EVs are driven further than regular vehicles
New Kiwi data from Flip the Fleet suggests that electric vehicles are driven further than ICE-powered vehicles.
According to the report, the annual average distance travelled by EVs is 14,100km/year, compared with 11,500km/year for regular vehicles.
Even the earliest Nissan Leaf model, which has one of the smallest batteries, is travelling more than the average ICE powered vehicle.
The average single round trip in a New Zealand EV is 48km, whereas the NZTA estimates that the equivalent in a combustion vehicle is only 28km. One of the 30kWh Leafs contributing to the Flip the Fleet database averages 45,000 km per year.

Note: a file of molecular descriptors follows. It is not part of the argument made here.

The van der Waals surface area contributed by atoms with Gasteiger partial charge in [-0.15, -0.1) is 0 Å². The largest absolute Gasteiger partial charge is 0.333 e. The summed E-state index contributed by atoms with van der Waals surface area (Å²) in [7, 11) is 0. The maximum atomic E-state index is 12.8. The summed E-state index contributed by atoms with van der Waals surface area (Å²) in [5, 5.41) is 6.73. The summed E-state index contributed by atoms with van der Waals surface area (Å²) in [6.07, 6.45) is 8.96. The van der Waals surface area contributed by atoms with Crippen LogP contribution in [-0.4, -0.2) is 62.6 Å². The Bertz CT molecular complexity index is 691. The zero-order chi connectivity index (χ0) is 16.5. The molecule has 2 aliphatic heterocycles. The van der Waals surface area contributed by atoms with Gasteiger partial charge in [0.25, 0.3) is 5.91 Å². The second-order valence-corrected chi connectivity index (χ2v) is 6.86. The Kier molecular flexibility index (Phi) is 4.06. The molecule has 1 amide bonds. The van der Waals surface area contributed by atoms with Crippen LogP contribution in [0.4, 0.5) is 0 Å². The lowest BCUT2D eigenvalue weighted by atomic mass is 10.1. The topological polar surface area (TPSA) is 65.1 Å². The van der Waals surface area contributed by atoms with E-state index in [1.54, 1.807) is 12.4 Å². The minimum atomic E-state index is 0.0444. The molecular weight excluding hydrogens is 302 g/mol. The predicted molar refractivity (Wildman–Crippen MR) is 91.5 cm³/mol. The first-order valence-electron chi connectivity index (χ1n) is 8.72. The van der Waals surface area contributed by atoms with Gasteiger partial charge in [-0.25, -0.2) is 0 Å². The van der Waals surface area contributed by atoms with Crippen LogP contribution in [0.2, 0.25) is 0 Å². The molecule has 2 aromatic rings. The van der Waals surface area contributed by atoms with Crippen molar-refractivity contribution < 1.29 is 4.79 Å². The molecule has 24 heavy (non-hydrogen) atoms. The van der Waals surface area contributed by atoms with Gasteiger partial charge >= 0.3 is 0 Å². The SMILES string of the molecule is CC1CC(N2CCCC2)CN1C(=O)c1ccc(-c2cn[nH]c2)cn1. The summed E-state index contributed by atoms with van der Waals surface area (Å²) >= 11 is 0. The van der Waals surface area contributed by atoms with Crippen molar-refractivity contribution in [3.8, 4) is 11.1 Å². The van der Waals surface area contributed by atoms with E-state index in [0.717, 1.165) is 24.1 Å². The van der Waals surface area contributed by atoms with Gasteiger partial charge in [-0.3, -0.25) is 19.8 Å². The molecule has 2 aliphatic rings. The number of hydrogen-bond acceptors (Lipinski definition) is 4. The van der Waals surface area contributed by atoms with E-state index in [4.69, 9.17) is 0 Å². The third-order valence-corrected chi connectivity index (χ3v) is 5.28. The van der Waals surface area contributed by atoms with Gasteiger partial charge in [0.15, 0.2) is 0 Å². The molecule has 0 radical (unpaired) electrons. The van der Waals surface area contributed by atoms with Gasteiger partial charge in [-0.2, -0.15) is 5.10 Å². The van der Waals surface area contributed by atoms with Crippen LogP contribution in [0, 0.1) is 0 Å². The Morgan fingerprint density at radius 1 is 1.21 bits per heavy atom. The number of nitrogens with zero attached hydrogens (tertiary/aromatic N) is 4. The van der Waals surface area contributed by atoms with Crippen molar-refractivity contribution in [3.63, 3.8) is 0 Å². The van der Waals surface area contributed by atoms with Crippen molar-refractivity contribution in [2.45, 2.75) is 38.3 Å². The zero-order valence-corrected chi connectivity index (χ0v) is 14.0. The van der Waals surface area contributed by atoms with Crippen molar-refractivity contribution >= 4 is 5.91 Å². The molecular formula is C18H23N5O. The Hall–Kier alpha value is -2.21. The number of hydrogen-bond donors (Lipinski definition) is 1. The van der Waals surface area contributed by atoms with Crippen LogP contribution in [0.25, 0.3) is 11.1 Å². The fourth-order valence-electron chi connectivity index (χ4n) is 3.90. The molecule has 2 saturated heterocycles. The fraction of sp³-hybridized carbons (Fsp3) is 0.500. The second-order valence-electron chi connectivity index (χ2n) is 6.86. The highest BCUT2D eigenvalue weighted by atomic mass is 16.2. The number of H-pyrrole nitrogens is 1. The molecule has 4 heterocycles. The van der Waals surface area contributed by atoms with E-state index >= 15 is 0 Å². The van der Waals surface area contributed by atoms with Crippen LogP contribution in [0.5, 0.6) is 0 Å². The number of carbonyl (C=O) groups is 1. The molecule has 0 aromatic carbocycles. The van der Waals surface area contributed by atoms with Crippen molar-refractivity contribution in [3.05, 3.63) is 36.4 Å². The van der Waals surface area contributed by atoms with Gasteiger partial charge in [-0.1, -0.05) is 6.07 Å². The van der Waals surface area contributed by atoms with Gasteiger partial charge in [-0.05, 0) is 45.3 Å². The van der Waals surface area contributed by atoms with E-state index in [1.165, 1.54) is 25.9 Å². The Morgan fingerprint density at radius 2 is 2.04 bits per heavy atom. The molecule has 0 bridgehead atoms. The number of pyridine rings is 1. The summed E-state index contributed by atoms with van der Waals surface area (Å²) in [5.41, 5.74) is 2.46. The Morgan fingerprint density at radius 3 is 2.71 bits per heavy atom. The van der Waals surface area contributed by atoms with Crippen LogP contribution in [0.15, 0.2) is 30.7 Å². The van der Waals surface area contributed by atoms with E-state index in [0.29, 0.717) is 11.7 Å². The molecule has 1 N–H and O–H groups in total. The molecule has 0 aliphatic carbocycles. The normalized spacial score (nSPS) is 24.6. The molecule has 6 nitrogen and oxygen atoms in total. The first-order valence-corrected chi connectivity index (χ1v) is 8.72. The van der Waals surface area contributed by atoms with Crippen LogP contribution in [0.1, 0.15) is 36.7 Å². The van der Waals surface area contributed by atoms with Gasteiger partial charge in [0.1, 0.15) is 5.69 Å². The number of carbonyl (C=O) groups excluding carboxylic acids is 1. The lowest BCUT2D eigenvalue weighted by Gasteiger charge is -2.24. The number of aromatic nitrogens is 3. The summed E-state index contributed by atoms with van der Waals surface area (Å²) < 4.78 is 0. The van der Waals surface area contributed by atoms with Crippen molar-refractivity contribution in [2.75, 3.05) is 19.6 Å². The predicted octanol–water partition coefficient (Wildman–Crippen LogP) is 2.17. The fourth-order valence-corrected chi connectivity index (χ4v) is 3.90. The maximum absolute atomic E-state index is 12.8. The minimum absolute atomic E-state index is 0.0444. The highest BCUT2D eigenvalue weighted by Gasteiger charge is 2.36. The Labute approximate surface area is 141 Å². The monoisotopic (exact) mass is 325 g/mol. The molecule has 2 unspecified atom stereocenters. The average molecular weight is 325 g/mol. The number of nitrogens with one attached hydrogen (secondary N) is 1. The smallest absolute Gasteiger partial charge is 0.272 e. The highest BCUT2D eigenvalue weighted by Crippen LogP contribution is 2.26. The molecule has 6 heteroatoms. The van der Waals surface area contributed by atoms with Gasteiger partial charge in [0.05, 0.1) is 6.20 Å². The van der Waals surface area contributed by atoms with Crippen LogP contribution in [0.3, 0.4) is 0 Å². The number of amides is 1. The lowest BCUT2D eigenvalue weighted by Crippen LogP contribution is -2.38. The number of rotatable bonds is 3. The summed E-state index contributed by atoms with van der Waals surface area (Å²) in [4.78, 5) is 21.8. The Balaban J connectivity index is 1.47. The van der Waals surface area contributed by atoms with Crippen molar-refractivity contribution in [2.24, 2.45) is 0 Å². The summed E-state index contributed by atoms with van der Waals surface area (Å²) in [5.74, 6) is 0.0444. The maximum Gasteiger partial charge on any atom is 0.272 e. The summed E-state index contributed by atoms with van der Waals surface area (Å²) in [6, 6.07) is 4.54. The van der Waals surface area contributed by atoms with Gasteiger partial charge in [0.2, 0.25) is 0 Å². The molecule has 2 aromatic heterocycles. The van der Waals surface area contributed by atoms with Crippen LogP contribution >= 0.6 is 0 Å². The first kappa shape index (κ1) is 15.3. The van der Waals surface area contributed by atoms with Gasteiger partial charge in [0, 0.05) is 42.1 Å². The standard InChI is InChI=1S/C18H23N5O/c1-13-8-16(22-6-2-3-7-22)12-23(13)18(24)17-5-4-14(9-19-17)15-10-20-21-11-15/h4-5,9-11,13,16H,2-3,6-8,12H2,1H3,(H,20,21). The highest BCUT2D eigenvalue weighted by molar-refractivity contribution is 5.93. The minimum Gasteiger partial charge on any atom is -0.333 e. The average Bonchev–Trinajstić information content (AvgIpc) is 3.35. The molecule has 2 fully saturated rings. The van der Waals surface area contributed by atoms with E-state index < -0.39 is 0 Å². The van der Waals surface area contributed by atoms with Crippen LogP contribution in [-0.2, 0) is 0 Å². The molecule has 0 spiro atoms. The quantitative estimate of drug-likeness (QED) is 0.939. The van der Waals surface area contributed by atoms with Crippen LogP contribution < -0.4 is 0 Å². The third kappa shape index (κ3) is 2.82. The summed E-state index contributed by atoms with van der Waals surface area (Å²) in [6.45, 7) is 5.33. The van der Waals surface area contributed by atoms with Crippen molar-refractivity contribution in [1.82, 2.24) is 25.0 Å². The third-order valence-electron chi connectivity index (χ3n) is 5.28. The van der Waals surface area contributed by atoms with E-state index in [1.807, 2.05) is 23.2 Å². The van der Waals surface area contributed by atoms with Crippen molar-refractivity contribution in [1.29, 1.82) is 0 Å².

“The data well and truly busts the myth that EVs aren’t a practical substitute for a conventional car," said Kathryn Trounson, chairperson of the Better New Zealand Trust.
“Many EV owners also retain one of their old combustion vehicles as a back-up, but then concentrate most of the family’s travel in the EV to save money," added Daniel Myall, Flip the Fleet’s statistician.
“Whoever is going furthest that day gets to take the EV… which becomes the family workhorse and the household’s transport costs and transport emissions are minimised.
“EVs are particularly good for people with a reasonably long commute. Even though a typical EV costs more to buy, owners can quickly regain that through avoided petrol costs.”
The Mitsubishi Outlander, a plug-in hybrid, averaged 19,000 km per year, the most of any EV model, according to the report.
Flip the Fleet estimated that a commuter doing a 100km round trip to work, five days a week, is saving $90 per week in fuel and maintenance costs by driving an EV.